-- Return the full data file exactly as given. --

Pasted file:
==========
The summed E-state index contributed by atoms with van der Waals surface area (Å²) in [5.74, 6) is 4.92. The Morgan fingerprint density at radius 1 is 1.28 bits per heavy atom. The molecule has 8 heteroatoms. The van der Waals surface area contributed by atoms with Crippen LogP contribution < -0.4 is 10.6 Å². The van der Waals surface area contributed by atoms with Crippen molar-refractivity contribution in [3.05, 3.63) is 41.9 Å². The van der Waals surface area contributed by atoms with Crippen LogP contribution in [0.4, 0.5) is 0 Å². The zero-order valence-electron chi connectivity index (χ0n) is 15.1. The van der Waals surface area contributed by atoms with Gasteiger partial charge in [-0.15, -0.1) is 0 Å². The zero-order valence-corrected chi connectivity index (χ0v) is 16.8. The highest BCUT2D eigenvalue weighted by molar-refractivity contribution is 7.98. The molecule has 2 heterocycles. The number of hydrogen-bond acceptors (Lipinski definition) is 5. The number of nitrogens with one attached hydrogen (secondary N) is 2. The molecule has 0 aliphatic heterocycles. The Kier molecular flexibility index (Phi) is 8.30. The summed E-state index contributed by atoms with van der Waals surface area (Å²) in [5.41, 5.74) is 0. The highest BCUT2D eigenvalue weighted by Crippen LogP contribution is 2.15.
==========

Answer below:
The summed E-state index contributed by atoms with van der Waals surface area (Å²) in [5.74, 6) is 4.92. The Morgan fingerprint density at radius 1 is 1.28 bits per heavy atom. The molecule has 8 heteroatoms. The van der Waals surface area contributed by atoms with Crippen LogP contribution < -0.4 is 10.6 Å². The van der Waals surface area contributed by atoms with Crippen molar-refractivity contribution in [3.05, 3.63) is 41.9 Å². The van der Waals surface area contributed by atoms with Crippen LogP contribution in [0.4, 0.5) is 0 Å². The zero-order valence-electron chi connectivity index (χ0n) is 15.1. The van der Waals surface area contributed by atoms with Gasteiger partial charge in [-0.15, -0.1) is 0 Å². The zero-order valence-corrected chi connectivity index (χ0v) is 16.8. The highest BCUT2D eigenvalue weighted by molar-refractivity contribution is 7.98. The molecule has 2 heterocycles. The number of hydrogen-bond acceptors (Lipinski definition) is 5. The number of nitrogens with one attached hydrogen (secondary N) is 2. The molecule has 0 aliphatic heterocycles. The Kier molecular flexibility index (Phi) is 8.30. The summed E-state index contributed by atoms with van der Waals surface area (Å²) in [5.41, 5.74) is 0. The highest BCUT2D eigenvalue weighted by Crippen LogP contribution is 2.15.